The first true producer of the American musical revue was a first generation German immigrant named FLORENZ ZIEGFIELD
Florenz Ziegfield, Jr. was the son of the head of the successful Chicago College of Music.
In 1893, “Flo’s” father opened a nightclub in Chicago designed to coincide with the opening of Chicago’s World Fair.
Flo travelled to NYC to find a headliner for the club.
Travelling about NYC, he found that the entertainment downtown was made up of:
Song and dance
European style operettas
Ziegfield combined all that he saw into a new type of American performance: Ziegfield’s Follies
In 1904, something BIG happened to make Broadway what it is today…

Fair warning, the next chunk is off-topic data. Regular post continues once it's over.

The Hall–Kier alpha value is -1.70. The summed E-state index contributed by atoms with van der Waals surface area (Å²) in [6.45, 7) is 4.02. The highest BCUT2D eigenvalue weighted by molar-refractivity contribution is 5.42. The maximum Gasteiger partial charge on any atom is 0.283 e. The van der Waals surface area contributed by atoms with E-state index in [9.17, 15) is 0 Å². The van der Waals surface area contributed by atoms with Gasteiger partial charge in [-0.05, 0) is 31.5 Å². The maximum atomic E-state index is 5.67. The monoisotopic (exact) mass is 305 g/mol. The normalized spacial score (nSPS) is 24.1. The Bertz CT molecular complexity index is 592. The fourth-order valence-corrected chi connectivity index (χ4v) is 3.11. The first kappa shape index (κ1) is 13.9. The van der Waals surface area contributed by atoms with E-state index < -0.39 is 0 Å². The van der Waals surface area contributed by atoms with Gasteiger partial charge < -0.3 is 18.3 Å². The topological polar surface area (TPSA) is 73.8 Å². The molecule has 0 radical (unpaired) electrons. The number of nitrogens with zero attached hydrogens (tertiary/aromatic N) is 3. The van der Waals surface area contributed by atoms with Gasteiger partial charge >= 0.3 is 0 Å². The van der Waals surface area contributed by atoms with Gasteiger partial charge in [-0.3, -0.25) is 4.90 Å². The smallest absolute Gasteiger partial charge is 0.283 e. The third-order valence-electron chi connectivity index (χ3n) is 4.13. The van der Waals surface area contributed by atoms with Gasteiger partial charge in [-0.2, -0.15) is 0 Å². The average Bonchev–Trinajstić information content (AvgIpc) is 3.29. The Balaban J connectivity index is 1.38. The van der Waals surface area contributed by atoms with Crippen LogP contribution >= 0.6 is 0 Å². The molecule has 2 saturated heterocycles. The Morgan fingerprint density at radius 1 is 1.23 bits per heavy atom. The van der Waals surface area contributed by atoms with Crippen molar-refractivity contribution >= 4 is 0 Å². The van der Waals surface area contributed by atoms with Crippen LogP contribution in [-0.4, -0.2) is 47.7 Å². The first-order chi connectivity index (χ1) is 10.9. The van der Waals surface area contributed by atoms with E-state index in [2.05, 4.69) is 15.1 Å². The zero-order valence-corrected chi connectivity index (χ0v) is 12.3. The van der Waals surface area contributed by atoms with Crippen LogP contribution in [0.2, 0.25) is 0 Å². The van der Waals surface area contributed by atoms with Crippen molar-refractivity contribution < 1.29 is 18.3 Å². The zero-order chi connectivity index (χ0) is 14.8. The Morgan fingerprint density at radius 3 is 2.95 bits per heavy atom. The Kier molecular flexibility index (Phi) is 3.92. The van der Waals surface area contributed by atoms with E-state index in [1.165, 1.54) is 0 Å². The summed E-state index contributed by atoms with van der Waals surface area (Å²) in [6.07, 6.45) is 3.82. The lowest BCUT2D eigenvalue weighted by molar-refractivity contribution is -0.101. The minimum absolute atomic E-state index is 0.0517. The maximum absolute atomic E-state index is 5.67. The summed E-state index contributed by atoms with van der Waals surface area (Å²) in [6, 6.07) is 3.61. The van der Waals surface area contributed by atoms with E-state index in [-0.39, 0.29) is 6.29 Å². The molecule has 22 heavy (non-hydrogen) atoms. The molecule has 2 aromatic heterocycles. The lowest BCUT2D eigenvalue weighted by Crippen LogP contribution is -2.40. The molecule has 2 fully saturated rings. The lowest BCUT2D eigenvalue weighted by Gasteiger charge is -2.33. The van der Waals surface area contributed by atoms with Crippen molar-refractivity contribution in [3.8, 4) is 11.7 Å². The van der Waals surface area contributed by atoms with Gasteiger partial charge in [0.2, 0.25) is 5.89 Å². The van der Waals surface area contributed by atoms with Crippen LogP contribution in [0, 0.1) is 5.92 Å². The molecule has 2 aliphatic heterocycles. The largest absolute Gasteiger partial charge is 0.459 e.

Times Square subway station opens. The IRT subway line brings New Yorkers rapid transit and access to the new theater district.
In 1910, Ziegfield took a characteristic RISK and cast Bert Williams, a black man, as one of the comics in his follies. This was the first instance of a black performer acting alongside white performers.
Other Performers of Note
George M. Cohan: the first “song and dance man”
Fanny Brice: one of the first female comedians (the musical “Funny Girl” is based on her story)